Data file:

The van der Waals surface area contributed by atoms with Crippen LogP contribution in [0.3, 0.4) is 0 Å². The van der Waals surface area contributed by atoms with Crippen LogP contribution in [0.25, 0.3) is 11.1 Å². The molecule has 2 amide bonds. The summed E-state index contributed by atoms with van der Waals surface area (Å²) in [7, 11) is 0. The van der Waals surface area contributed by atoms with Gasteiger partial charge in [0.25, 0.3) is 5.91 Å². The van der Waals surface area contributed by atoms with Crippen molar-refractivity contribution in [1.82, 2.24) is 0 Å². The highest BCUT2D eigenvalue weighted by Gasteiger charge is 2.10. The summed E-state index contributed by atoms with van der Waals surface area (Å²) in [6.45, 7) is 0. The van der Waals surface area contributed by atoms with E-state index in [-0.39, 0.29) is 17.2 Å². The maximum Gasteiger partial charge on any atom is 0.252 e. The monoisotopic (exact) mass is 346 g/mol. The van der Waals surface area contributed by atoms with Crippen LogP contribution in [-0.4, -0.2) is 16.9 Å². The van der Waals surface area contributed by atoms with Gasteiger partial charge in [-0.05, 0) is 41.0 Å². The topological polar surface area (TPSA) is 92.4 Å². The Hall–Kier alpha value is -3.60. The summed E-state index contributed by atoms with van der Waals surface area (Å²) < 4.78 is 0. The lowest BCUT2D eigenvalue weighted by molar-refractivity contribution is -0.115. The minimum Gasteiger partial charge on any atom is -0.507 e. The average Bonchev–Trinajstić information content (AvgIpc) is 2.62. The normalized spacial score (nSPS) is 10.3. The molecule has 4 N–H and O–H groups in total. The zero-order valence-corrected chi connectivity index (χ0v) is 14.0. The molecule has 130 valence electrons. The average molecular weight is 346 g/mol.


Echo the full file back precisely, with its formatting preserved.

The van der Waals surface area contributed by atoms with Crippen LogP contribution in [0.3, 0.4) is 0 Å². The van der Waals surface area contributed by atoms with Crippen LogP contribution in [0.25, 0.3) is 11.1 Å². The molecule has 2 amide bonds. The summed E-state index contributed by atoms with van der Waals surface area (Å²) in [7, 11) is 0. The van der Waals surface area contributed by atoms with Gasteiger partial charge in [0.25, 0.3) is 5.91 Å². The van der Waals surface area contributed by atoms with Crippen molar-refractivity contribution in [1.82, 2.24) is 0 Å². The highest BCUT2D eigenvalue weighted by Gasteiger charge is 2.10. The summed E-state index contributed by atoms with van der Waals surface area (Å²) in [6.45, 7) is 0. The van der Waals surface area contributed by atoms with E-state index in [-0.39, 0.29) is 17.2 Å². The maximum Gasteiger partial charge on any atom is 0.252 e. The monoisotopic (exact) mass is 346 g/mol. The van der Waals surface area contributed by atoms with Crippen LogP contribution in [-0.4, -0.2) is 16.9 Å². The van der Waals surface area contributed by atoms with Gasteiger partial charge in [-0.05, 0) is 41.0 Å². The topological polar surface area (TPSA) is 92.4 Å². The Hall–Kier alpha value is -3.60. The summed E-state index contributed by atoms with van der Waals surface area (Å²) < 4.78 is 0. The lowest BCUT2D eigenvalue weighted by molar-refractivity contribution is -0.115. The minimum Gasteiger partial charge on any atom is -0.507 e. The average Bonchev–Trinajstić information content (AvgIpc) is 2.62. The normalized spacial score (nSPS) is 10.3. The molecule has 4 N–H and O–H groups in total. The zero-order valence-corrected chi connectivity index (χ0v) is 14.0. The molecule has 130 valence electrons. The average molecular weight is 346 g/mol.